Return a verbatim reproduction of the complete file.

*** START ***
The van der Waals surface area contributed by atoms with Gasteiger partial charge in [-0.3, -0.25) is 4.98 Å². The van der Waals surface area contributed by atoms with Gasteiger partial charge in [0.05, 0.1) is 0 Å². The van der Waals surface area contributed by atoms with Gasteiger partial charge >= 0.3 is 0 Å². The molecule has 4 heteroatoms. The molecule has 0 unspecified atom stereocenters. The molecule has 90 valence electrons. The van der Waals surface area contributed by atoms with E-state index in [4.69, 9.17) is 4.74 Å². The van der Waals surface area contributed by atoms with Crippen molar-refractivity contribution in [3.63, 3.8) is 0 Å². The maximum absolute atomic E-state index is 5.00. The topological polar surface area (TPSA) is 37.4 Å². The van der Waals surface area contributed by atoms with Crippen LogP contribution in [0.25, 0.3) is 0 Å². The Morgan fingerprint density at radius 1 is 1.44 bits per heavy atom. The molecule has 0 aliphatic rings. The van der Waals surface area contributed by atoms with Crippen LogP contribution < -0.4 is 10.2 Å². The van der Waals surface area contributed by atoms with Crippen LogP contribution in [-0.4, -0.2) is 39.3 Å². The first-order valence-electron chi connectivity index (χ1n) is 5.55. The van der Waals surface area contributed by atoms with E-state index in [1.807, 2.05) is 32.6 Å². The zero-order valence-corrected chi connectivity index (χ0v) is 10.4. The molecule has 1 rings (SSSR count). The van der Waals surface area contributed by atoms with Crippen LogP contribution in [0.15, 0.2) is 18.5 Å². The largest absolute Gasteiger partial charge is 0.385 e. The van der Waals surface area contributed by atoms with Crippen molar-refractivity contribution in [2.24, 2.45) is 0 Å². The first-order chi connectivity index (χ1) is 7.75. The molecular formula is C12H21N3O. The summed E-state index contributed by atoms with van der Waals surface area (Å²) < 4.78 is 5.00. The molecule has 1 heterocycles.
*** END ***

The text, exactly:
The van der Waals surface area contributed by atoms with Gasteiger partial charge in [-0.3, -0.25) is 4.98 Å². The van der Waals surface area contributed by atoms with Gasteiger partial charge in [0.05, 0.1) is 0 Å². The van der Waals surface area contributed by atoms with Gasteiger partial charge >= 0.3 is 0 Å². The molecule has 4 heteroatoms. The molecule has 0 unspecified atom stereocenters. The molecule has 90 valence electrons. The van der Waals surface area contributed by atoms with E-state index in [4.69, 9.17) is 4.74 Å². The van der Waals surface area contributed by atoms with Crippen molar-refractivity contribution in [3.63, 3.8) is 0 Å². The maximum absolute atomic E-state index is 5.00. The topological polar surface area (TPSA) is 37.4 Å². The van der Waals surface area contributed by atoms with Crippen LogP contribution in [0.25, 0.3) is 0 Å². The Morgan fingerprint density at radius 1 is 1.44 bits per heavy atom. The molecule has 0 aliphatic rings. The van der Waals surface area contributed by atoms with Crippen LogP contribution < -0.4 is 10.2 Å². The van der Waals surface area contributed by atoms with Crippen LogP contribution in [-0.4, -0.2) is 39.3 Å². The first-order valence-electron chi connectivity index (χ1n) is 5.55. The van der Waals surface area contributed by atoms with E-state index in [1.807, 2.05) is 32.6 Å². The zero-order valence-corrected chi connectivity index (χ0v) is 10.4. The molecule has 1 rings (SSSR count). The van der Waals surface area contributed by atoms with Crippen LogP contribution in [0.15, 0.2) is 18.5 Å². The largest absolute Gasteiger partial charge is 0.385 e. The van der Waals surface area contributed by atoms with Crippen molar-refractivity contribution in [2.24, 2.45) is 0 Å². The first-order chi connectivity index (χ1) is 7.75. The molecular formula is C12H21N3O. The summed E-state index contributed by atoms with van der Waals surface area (Å²) < 4.78 is 5.00. The molecule has 1 heterocycles.